On Tuesday, to mark the 150-year anniversary of the start of the Civil War, we aired a segment featuring two African-American men whose ancestors fought with the confederate army. Nelson Winbush and Stan Armstrong said they are proud of their relatives' military service. But to some of our listeners the segment smacked of misinformation. Did African-Americans fight in the Confederate Army in the Civil War? And if so, did they do so out of free will or as enslaved people? Jim Hart from Baltimore wrote in to say, "There is no historical evidence of actual black soldiers (as opposed to slave laborers and slaves accompanying their masters) in Confederate service, prior to a desperate attempt in the last month of the war to enlist some slaves with the permission of their masters." Atlantic Senior Editor Ta-Nehisi Coates also challenged our segment on his blog.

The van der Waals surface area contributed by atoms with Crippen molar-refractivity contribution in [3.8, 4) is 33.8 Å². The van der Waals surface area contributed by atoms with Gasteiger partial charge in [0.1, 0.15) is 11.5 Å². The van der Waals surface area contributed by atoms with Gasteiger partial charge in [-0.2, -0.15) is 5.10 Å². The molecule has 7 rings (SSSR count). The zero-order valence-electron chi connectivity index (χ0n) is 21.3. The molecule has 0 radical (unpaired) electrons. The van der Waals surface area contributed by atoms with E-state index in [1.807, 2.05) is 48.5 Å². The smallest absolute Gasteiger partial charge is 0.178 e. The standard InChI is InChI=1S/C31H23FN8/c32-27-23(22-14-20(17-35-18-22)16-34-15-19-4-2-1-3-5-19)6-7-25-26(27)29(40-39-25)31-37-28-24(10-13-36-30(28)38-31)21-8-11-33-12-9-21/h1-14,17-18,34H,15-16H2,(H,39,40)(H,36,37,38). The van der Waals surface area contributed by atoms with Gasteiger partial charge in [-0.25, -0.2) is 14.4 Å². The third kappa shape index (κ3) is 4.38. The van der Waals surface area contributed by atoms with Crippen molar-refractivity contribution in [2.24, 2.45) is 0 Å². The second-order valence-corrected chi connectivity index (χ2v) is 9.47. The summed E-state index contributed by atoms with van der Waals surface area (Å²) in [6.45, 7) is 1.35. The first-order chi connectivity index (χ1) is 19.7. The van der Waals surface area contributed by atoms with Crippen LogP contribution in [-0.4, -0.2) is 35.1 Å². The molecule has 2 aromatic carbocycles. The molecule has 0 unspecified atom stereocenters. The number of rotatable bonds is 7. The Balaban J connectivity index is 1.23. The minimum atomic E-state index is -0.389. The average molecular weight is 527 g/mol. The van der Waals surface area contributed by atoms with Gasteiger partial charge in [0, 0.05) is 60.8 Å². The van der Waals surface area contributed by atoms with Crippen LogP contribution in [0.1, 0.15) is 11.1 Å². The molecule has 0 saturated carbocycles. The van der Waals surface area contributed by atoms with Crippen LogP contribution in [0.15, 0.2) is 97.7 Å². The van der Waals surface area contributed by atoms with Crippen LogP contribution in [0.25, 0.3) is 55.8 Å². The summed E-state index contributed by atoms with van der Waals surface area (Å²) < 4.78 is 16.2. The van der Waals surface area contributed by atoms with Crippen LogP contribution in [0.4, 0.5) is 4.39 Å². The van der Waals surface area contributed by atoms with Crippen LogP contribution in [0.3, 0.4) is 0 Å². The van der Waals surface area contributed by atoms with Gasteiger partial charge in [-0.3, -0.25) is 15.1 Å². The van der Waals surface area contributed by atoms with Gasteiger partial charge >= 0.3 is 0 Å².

Did Black men serve on the side of the confederate army? Many experts don't agree on the answer to that question. For more perspective, we turn to Kevin Levin. He is chair of the history department at St Anne's - Belfield School in Charlottesville, Virginia. He writes the blog Civil War Memory, and is author of the forthcoming book "Remembering War as Murder: Battle of the Crater." Levin is currently researching another book "Searching for Black Confederates in History and Memory."
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